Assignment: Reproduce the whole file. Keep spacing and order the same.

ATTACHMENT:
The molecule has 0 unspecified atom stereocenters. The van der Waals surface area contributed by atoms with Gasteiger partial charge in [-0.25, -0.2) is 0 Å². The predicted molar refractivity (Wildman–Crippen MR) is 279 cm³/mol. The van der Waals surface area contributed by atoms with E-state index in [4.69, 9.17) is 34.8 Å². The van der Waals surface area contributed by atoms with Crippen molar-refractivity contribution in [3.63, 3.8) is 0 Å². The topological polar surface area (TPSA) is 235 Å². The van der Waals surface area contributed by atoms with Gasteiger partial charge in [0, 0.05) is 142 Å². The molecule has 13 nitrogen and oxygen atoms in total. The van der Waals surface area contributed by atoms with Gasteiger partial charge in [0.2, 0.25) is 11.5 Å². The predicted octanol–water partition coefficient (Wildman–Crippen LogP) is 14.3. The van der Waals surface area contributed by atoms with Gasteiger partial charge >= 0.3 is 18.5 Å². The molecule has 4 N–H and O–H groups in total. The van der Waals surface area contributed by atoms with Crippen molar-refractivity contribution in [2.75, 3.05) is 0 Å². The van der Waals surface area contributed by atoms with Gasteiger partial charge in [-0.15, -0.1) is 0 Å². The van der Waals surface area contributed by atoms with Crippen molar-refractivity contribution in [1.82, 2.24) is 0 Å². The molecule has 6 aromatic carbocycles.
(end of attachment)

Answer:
The molecule has 0 unspecified atom stereocenters. The van der Waals surface area contributed by atoms with Gasteiger partial charge in [-0.25, -0.2) is 0 Å². The predicted molar refractivity (Wildman–Crippen MR) is 279 cm³/mol. The van der Waals surface area contributed by atoms with E-state index in [4.69, 9.17) is 34.8 Å². The van der Waals surface area contributed by atoms with Crippen molar-refractivity contribution in [3.63, 3.8) is 0 Å². The topological polar surface area (TPSA) is 235 Å². The van der Waals surface area contributed by atoms with Gasteiger partial charge in [0, 0.05) is 142 Å². The molecule has 13 nitrogen and oxygen atoms in total. The van der Waals surface area contributed by atoms with Gasteiger partial charge in [0.2, 0.25) is 11.5 Å². The predicted octanol–water partition coefficient (Wildman–Crippen LogP) is 14.3. The van der Waals surface area contributed by atoms with Gasteiger partial charge >= 0.3 is 18.5 Å². The molecule has 4 N–H and O–H groups in total. The van der Waals surface area contributed by atoms with Crippen molar-refractivity contribution in [2.75, 3.05) is 0 Å². The van der Waals surface area contributed by atoms with Gasteiger partial charge in [-0.15, -0.1) is 0 Å². The van der Waals surface area contributed by atoms with Crippen molar-refractivity contribution in [1.82, 2.24) is 0 Å². The molecule has 6 aromatic carbocycles.